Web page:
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“I spent ten long years feeling so fucking bad…
I spent two long years just losing my mind.”
As the short, straightforward album title suggests, Strand of Oaks, a.k.a. Indiana-based singer/songwriter Timothy Showalter, has undergone a dark period of inner turmoil and a considerable personal growth –- and, consequently, he is in a much better place now, both professionally and privately. Marital problems, alcohol abuse, a near-fatal car crash, and creative dissatisfaction all led to frustration and depression. But Showalter’s soul-searching, cathartic lyrics reach farther back in time –- in order to gain a better understanding of himself and begin his healing process –- depicting his long journey from being a discontent, insecure, awkward teenager to becoming the man that he is today. Showalter’s fourth full-length album, HEAL, is his spiritual salvation and musical reinvention.
During the course of a prolific three-week recording session, Showalter wrote all of thirty songs, ten of which were picked for inclusion on HEAL. Leaving behind the Neo-Folk of Strand Of Oaks’ first three albums, HEAL explores a musical style similar to the electronically-tinged Indie-Rock of The War On Drugs and Phosphorescent. The album opens with Goshen ’97, the first single, a fierce and visceral Rock track distinguished by shredding, ripping, wailing guitars played by Showalter’s childhood hero J. Mascis (of Dinosaur Jr.). Named after the artist’s hometown, the song takes us back to his parents’ basement, where he –- at the age of fifteen -– first began playing around with a small Casio keyboard, while using his dad’s old tape-machine to record his earliest musical creations… “And that’s where the magic began”, he sings, adding: "I don’t wanna start all over again"...and then proceeds to do just that with the title track, which is unlike any other song he has ever recorded before. Urgent and energetic, propelled by an insistent drumbeat, thumping synth bass, and mantra-like lyrics (“You gotta give up / Give out / Give in / You gotta heal”), HEAL rushes ahead, as if Showalter’s life depended on it, and it just might have (“I spend ten long years feeling so fucking bad /…I spend two long years just losing my mind”). Printed in capital letters, the song title screams of desperation, a cry for help.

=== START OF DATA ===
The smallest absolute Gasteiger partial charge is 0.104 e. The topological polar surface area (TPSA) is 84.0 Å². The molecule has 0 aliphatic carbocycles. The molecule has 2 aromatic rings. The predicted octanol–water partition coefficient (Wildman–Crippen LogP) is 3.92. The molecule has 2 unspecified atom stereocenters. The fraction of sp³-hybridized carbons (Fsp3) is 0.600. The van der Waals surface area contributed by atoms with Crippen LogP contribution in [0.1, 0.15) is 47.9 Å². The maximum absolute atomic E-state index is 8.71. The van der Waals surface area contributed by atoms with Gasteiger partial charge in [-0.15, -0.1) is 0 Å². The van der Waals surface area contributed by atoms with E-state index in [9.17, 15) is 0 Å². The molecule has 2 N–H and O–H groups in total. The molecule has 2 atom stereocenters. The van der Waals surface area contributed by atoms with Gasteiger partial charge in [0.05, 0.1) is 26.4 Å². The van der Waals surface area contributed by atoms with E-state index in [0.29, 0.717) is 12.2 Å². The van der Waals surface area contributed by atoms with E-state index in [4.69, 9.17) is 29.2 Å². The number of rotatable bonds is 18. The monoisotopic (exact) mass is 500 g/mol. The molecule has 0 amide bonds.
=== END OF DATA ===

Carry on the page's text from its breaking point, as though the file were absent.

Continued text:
Same Emotions is a very special Electro-Pop song, one of HEAL’s most captivating compositions, thrilling and quite fascinating, with its swirling, oscillating, spiralling synth passages. The other absolute highlight is the melodic, mid-tempo Shut In, which takes a look back on darker times, when Showalter’s depression caused him to self-medicate and avoid the outside world (“So I just get loaded / And never leave my house”). A blistering electric guitar solo indicates a breakthrough of sorts, followed by a flicker of hope, as Showalter, accompanied only by subtle piano chords, sings the last few lines: “The night was cold and black / But the sun was in my eyes”. The light at the end of the tunnel, the “dark night of the soul”, also shines through in the next song, Woke Up To The Light (“In the distance we will find / Heaven lies awaiting”), a grandiose spiritual ballad elevated by heavy drum fills, reverberating cymbals and sky-high harmonies. Contrary to Strand Of Oaks’ more ambiguous earlier works, the narratives on HEAL are about as autobiographical as songwriting gets –- uncompromising, self-loathing, stark, at times even emotionally harrowing. Timothy Showalter played the majority of all the instruments on HEAL.